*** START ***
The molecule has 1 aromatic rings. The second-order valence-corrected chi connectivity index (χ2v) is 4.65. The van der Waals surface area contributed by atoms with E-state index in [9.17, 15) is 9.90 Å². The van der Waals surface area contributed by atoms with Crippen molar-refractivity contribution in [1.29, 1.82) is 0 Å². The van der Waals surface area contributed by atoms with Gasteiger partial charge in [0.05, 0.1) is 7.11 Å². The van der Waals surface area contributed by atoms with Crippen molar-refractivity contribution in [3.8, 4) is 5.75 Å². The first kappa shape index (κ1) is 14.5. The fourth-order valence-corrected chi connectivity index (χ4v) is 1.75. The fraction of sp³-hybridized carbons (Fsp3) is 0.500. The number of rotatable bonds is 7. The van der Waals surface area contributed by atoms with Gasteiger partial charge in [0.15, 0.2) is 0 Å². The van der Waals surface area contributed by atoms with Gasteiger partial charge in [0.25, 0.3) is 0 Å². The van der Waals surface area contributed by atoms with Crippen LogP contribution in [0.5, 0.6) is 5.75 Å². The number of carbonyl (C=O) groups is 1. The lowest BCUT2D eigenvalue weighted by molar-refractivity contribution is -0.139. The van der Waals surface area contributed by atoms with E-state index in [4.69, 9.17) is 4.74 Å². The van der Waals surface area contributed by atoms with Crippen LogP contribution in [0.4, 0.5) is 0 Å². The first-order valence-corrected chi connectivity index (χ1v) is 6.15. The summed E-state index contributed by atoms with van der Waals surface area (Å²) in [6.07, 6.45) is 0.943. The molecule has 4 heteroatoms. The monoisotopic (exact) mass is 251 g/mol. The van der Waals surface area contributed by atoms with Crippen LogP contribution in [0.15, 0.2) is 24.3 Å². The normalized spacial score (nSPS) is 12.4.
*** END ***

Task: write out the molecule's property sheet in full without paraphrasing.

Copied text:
The molecule has 1 aromatic rings. The second-order valence-corrected chi connectivity index (χ2v) is 4.65. The van der Waals surface area contributed by atoms with E-state index in [9.17, 15) is 9.90 Å². The van der Waals surface area contributed by atoms with Crippen molar-refractivity contribution in [1.29, 1.82) is 0 Å². The van der Waals surface area contributed by atoms with Gasteiger partial charge in [0.05, 0.1) is 7.11 Å². The van der Waals surface area contributed by atoms with Crippen molar-refractivity contribution in [3.8, 4) is 5.75 Å². The first kappa shape index (κ1) is 14.5. The fourth-order valence-corrected chi connectivity index (χ4v) is 1.75. The fraction of sp³-hybridized carbons (Fsp3) is 0.500. The number of rotatable bonds is 7. The van der Waals surface area contributed by atoms with Gasteiger partial charge in [0.15, 0.2) is 0 Å². The van der Waals surface area contributed by atoms with Gasteiger partial charge in [0.25, 0.3) is 0 Å². The van der Waals surface area contributed by atoms with Crippen LogP contribution in [0.5, 0.6) is 5.75 Å². The number of carbonyl (C=O) groups is 1. The lowest BCUT2D eigenvalue weighted by molar-refractivity contribution is -0.139. The van der Waals surface area contributed by atoms with E-state index in [4.69, 9.17) is 4.74 Å². The van der Waals surface area contributed by atoms with Crippen LogP contribution in [0.4, 0.5) is 0 Å². The first-order valence-corrected chi connectivity index (χ1v) is 6.15. The summed E-state index contributed by atoms with van der Waals surface area (Å²) in [6.07, 6.45) is 0.943. The molecule has 4 heteroatoms. The monoisotopic (exact) mass is 251 g/mol. The van der Waals surface area contributed by atoms with Crippen LogP contribution in [0.15, 0.2) is 24.3 Å². The normalized spacial score (nSPS) is 12.4.